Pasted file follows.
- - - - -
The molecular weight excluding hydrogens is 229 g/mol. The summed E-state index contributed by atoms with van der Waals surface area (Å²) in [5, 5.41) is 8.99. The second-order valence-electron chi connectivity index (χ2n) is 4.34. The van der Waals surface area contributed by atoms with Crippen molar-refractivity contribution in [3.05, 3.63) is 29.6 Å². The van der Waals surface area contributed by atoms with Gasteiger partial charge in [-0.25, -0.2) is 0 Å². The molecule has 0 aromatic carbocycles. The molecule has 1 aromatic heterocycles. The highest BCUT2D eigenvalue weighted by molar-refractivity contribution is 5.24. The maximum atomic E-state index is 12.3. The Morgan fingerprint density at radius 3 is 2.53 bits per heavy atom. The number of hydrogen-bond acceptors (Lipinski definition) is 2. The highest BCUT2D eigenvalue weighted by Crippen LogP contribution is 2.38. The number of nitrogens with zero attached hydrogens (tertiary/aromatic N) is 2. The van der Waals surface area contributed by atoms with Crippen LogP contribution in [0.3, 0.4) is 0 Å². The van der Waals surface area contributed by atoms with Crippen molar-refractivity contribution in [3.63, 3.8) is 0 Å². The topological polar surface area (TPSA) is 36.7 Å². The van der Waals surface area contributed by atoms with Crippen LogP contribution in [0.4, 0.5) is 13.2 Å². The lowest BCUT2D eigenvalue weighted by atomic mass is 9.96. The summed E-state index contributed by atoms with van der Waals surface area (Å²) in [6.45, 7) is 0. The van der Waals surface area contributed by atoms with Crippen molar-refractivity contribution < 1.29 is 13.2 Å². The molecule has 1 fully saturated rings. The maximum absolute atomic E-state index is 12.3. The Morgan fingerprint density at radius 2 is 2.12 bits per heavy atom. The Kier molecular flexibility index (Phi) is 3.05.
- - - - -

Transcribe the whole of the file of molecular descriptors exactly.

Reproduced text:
The molecular weight excluding hydrogens is 229 g/mol. The summed E-state index contributed by atoms with van der Waals surface area (Å²) in [5, 5.41) is 8.99. The second-order valence-electron chi connectivity index (χ2n) is 4.34. The van der Waals surface area contributed by atoms with Crippen molar-refractivity contribution in [3.05, 3.63) is 29.6 Å². The van der Waals surface area contributed by atoms with Gasteiger partial charge in [-0.25, -0.2) is 0 Å². The molecule has 0 aromatic carbocycles. The molecule has 1 aromatic heterocycles. The highest BCUT2D eigenvalue weighted by molar-refractivity contribution is 5.24. The maximum atomic E-state index is 12.3. The Morgan fingerprint density at radius 3 is 2.53 bits per heavy atom. The number of hydrogen-bond acceptors (Lipinski definition) is 2. The highest BCUT2D eigenvalue weighted by Crippen LogP contribution is 2.38. The number of nitrogens with zero attached hydrogens (tertiary/aromatic N) is 2. The van der Waals surface area contributed by atoms with Crippen LogP contribution in [0.3, 0.4) is 0 Å². The van der Waals surface area contributed by atoms with Crippen molar-refractivity contribution in [3.63, 3.8) is 0 Å². The topological polar surface area (TPSA) is 36.7 Å². The van der Waals surface area contributed by atoms with Crippen LogP contribution in [0.4, 0.5) is 13.2 Å². The lowest BCUT2D eigenvalue weighted by atomic mass is 9.96. The summed E-state index contributed by atoms with van der Waals surface area (Å²) in [6.45, 7) is 0. The van der Waals surface area contributed by atoms with Crippen molar-refractivity contribution < 1.29 is 13.2 Å². The molecule has 1 fully saturated rings. The maximum absolute atomic E-state index is 12.3. The Morgan fingerprint density at radius 2 is 2.12 bits per heavy atom. The Kier molecular flexibility index (Phi) is 3.05.